A study led by Colorado State University Professor Melinda Smith, involving 173 researchers, found that the shortgrass prairies of eastern Colorado are at risk of die-off due to increasingly common extreme droughts. The study, published in the Journal of the Academy of Sciences, modeled the impact of extreme droughts on different grass and shrublands across the globe. The researchers found that the shortgrass prairies in Colorado are at greater risk due to their existence in drier environments. The study recreated extreme drought conditions in different locations around the world and found that the shortgrass prairies were the most vulnerable to extreme drought, while tallgrass prairies in eastern Kansas were more resistant due to their wetter climate.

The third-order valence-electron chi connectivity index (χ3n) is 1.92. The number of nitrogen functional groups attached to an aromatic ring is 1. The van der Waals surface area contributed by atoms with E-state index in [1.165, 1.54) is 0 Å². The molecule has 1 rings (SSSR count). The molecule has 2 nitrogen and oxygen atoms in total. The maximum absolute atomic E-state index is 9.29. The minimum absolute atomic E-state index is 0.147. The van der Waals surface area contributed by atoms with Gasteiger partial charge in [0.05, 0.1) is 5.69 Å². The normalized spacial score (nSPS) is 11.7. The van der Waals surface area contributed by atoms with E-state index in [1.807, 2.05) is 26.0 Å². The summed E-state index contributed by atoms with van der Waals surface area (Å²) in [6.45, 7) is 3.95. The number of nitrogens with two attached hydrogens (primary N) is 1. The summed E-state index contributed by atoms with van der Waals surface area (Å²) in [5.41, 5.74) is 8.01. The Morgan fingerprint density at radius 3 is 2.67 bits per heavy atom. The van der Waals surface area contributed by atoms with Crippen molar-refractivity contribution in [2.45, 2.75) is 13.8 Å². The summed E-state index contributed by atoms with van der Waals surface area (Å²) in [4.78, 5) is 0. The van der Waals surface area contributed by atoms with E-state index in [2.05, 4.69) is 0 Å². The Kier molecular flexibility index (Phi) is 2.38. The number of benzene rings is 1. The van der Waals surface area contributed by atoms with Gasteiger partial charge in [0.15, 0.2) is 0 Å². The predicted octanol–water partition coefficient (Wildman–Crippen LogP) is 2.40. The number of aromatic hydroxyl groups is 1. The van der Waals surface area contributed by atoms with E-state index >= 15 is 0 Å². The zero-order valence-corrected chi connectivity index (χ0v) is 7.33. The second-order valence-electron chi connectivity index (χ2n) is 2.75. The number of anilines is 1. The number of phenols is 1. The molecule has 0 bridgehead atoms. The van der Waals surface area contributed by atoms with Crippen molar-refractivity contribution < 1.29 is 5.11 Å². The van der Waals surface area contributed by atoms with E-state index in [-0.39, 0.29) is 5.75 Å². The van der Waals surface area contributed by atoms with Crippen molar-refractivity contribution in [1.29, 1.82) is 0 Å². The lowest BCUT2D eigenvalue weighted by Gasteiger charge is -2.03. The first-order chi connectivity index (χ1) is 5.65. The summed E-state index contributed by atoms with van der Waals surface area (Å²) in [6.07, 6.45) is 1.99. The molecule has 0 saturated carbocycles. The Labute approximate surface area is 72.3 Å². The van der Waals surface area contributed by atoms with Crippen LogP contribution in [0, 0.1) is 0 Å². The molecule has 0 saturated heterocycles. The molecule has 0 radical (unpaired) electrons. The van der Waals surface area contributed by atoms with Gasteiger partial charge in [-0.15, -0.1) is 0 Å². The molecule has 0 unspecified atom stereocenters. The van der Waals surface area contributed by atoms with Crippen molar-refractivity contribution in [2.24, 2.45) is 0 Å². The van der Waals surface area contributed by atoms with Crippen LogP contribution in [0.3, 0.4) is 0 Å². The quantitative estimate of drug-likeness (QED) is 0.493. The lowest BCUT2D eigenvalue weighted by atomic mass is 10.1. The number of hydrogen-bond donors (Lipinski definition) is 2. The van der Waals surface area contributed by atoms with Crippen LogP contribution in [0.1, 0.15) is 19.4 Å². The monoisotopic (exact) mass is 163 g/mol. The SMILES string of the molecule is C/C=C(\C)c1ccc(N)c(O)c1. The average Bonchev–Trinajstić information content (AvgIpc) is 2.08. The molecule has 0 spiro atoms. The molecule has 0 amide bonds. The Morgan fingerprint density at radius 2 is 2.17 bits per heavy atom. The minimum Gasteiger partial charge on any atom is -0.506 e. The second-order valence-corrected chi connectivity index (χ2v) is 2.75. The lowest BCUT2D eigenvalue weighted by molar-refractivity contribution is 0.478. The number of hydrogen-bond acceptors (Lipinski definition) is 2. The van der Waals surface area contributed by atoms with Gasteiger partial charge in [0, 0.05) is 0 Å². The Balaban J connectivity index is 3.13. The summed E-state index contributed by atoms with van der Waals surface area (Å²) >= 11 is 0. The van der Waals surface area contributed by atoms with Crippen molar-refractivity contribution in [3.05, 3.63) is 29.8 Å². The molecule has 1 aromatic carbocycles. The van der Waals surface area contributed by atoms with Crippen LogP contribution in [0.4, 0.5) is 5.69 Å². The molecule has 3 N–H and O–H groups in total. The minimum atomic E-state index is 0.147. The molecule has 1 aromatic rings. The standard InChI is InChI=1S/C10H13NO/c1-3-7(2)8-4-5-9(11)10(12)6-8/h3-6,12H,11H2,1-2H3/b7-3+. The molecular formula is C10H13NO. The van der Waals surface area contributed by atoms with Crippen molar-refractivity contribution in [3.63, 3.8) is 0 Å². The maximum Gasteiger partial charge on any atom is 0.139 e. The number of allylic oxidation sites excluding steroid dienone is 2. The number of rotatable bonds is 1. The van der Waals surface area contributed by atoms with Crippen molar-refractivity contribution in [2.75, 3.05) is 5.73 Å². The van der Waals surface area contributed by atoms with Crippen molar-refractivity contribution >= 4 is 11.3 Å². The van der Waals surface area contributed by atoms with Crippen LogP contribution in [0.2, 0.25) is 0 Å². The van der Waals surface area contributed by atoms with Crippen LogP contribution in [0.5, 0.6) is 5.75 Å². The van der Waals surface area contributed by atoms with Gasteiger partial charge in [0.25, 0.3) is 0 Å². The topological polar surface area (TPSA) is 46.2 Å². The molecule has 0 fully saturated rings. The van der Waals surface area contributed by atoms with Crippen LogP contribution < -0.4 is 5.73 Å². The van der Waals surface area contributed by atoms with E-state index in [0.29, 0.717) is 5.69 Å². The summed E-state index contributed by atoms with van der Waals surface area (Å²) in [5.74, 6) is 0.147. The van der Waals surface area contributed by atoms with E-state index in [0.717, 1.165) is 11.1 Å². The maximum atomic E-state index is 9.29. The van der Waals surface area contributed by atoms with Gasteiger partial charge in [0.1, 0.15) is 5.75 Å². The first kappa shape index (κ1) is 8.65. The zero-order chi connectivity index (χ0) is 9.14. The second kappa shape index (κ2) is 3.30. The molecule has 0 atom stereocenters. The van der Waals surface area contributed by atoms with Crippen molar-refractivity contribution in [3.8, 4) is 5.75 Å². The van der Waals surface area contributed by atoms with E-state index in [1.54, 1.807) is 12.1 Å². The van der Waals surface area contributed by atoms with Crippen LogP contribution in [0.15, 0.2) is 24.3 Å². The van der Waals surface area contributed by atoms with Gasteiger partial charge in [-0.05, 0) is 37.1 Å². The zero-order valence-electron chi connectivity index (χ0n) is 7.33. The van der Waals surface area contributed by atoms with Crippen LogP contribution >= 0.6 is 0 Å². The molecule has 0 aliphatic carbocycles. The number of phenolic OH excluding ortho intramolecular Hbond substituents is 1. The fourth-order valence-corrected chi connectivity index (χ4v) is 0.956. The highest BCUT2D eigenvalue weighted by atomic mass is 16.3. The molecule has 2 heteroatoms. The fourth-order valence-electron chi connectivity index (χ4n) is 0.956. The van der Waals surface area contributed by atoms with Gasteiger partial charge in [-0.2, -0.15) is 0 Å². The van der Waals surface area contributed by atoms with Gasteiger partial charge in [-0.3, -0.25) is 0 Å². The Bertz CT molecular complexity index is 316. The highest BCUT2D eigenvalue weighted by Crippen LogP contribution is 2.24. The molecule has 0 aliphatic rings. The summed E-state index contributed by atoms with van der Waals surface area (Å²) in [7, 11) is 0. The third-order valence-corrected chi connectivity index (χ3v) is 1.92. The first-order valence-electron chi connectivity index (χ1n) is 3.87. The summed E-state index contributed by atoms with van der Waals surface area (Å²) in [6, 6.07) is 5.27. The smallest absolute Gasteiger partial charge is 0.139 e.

The loss of plant growth in extreme droughts was 60% greater than previously thought, which has significant implications for forecasting the impacts of climate change. The researchers emphasized the importance of incorporating extreme drought conditions into the management of grasslands, especially those used for livestock grazing. They recommended proactive practices and active restoration of grasslands after extreme drought events to help them recover more quickly. The study revealed the need for important priorities in managing grasslands in a drier world, and emphasized the importance of practices to maintain the important industry of livestock grazing.